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21 Finalists Battle For Abuja Business Plan Competition Grand prize

Twenty one finalists are slugging it out to win sponsorship deals in the 3rd Abuja Enterprise Agency-sponsored Abuja Business Plan competition.
The 21 finalists, all youths from age 25 to 35, are competing in three categories – agriculture, fashion and Information & Communication Technology.
Three winners, at least, will emerge in each category and the winnings will be N1 million, N750,000 and N500,000 for the first, second and third winners.
All the 21 participants have pitched their innovations and businesses at the Abuja Enterprise Agency’s head office in Abuja, with a panel of judges working on their presentations.
At the pitch ceremony, acting Managing Director, Abuja Enterprise Agency, Muhammad Arabi Tukur called on investors and wealthy individuals to sponsor the businesses of the participants.
“We believe that this crop of young entrepreneurs is worth investing in,” Tukur said, adding that he has deep confidence in the ability of the judges to provide credible assessments for business pitch.
He noted that the 3rd Abuja Business Plan competition was borne out of the FCT’s administration vision of ensuring the provision of an enabling environment, particularly for youths, to take their rightful place in the area of business, thereby charting a new but sure path to self-reliance and economic emancipation.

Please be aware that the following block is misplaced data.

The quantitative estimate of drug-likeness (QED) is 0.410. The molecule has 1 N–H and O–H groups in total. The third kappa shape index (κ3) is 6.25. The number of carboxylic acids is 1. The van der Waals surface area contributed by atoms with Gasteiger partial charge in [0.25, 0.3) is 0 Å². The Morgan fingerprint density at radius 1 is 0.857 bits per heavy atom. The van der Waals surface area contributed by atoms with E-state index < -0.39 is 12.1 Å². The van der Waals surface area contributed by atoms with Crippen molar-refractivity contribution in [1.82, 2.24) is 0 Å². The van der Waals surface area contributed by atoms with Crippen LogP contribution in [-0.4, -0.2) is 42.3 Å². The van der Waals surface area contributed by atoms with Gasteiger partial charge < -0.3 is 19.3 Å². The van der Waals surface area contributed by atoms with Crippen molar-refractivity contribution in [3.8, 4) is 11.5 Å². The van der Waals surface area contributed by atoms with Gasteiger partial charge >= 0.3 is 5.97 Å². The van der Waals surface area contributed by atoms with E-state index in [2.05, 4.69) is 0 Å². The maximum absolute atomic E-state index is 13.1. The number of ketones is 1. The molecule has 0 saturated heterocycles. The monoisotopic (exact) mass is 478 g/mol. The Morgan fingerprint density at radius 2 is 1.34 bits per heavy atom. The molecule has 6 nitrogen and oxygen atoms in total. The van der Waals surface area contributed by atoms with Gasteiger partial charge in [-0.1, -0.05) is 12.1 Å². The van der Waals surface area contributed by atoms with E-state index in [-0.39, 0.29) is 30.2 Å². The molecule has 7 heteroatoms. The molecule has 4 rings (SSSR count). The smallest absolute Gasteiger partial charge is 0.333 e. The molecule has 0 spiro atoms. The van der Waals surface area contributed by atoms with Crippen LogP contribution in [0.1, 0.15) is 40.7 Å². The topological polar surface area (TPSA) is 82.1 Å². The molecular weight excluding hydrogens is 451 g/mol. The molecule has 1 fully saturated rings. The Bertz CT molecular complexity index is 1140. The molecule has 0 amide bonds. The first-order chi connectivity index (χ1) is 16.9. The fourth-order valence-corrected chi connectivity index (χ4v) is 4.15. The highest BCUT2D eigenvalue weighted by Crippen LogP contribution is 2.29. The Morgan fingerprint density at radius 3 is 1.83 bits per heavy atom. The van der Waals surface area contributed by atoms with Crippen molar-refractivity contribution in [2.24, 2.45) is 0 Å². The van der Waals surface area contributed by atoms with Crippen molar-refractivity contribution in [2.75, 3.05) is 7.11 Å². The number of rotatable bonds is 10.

Some of the finalists who spoke with our correspondent were excited about the opportunity the competition presented them.
They hope to invest their winnings in expanding their businesses and deepen their competencies.
For instance, Christopher E. Kunini, 31, from Taraba State who farms bamboo in Keffi, Nasarawa State said the market for bamboo is huge and has the capacity to reduce unemployment significantly in Nigeria, hence his investment into it.
“Bamboo has a big market in Nigeria that hasn’t been met. There are over 6,000 different products from bamboo trees. The global market value of bamboo is about $38 billion. Forty-eight per cent of the share goes to China alone and Indonesia gets 16 per cent. The rest of the world share the remaining market but Africa is nowhere in the picture.
“In Abuja, three years ago, you could get bamboo in only Abuja, Niger, Nasarawa and Benue. But now, people go all the way to Edo and Delta state to bring bamboo to Abuja. That is the gap we seek to bridge. Our 10-hectare bamboo plantation at Keffi has the capacity to produce one million poles. If I win, I will install irrigation facilities at the farm. I have invested about N5m in the business part from my trainings on how to grow bamboo in Germany and in Wales. Bamboo can solve the unemployment situation in the states.
“If you plant bamboos on just 10 hectares in each of the 44 local governments in Kano state, you could generate around N11bn annually from those farms, with a huge part of the money for the rural people. So bamboo can actually help alleviate poverty in the rural areas. Each of the ten hectre farms can employ about 1,200 people and the market is insatiable,” he explained.
Daniel Isah, founder of Bluebird, an ICT firm said, “We are transforming the retail market in Nigeria and shop owners can be getting live reports of sales in their shops with our devices.
“We do hardware and software. It comes with a receipt printer, barcode scanner and a tab. It’s easy to use and cost-effective. With N5,000 monthly, you can access it. We have so far deployed 17 to different outlets in Abuja and we have just signed an order with Unilever to deliver 1000 units.”

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